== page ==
Model 3—The community recipe site

A third model focuses on serving as many users as possible by providing them with free access to curated recipe content and monetizing through product-placement. The result is a crisp, user-focused cooking app that is not trying to sell products to users. The best example of this is the Berlin-based cooking app Kitchen Stories.

Kitchen Stories—the community-based recipe site that caters to cooks of all levels.

It became clear that Ingrain should follow the community-recipe-site model and be the “Kitchen Stories from a plant-based perspective.”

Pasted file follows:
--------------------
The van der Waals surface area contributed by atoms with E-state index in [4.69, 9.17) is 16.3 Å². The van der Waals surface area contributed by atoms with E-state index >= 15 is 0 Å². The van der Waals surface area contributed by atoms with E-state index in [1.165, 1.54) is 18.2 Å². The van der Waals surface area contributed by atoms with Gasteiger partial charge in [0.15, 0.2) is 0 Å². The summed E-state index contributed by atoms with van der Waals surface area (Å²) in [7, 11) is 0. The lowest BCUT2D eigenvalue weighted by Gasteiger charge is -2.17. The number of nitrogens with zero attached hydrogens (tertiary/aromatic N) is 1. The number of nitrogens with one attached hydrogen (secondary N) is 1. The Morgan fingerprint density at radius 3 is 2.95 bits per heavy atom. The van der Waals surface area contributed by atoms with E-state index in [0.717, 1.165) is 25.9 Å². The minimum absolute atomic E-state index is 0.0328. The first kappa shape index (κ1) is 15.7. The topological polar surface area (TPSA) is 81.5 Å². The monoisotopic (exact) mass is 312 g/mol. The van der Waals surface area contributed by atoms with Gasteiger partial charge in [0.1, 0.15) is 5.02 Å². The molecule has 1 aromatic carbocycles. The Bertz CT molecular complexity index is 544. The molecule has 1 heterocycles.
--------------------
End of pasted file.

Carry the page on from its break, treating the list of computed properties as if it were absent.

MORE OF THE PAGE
I then proceeded to take a closer look at the structure and interface of three recipe apps that best reflect the plant-based ethos in their interface. They are Kitchen Stories, Oh She Glows, and the Forks Over Knives Meal Planner app.

Here is a breakdown of what each app does best:

Kitchen Stories

Kitchen Stories has the cleanest and tightest information architecture that I have ever seen in recipe apps. This is accomplished by limiting user engagement with content (e.g. like, save, share) to the smallest unit of information (a recipe article). A featured kitchen story is never more than two levels deep.

Oh She Glows

Oh She Glows has the best consistency in art direction. It also has the most comprehensive search filters that take users’ lifestyles into account, such as filtering by dish type, meals, seasons, occasions, time-to-prep, and budget-limit.

Forks Over Knives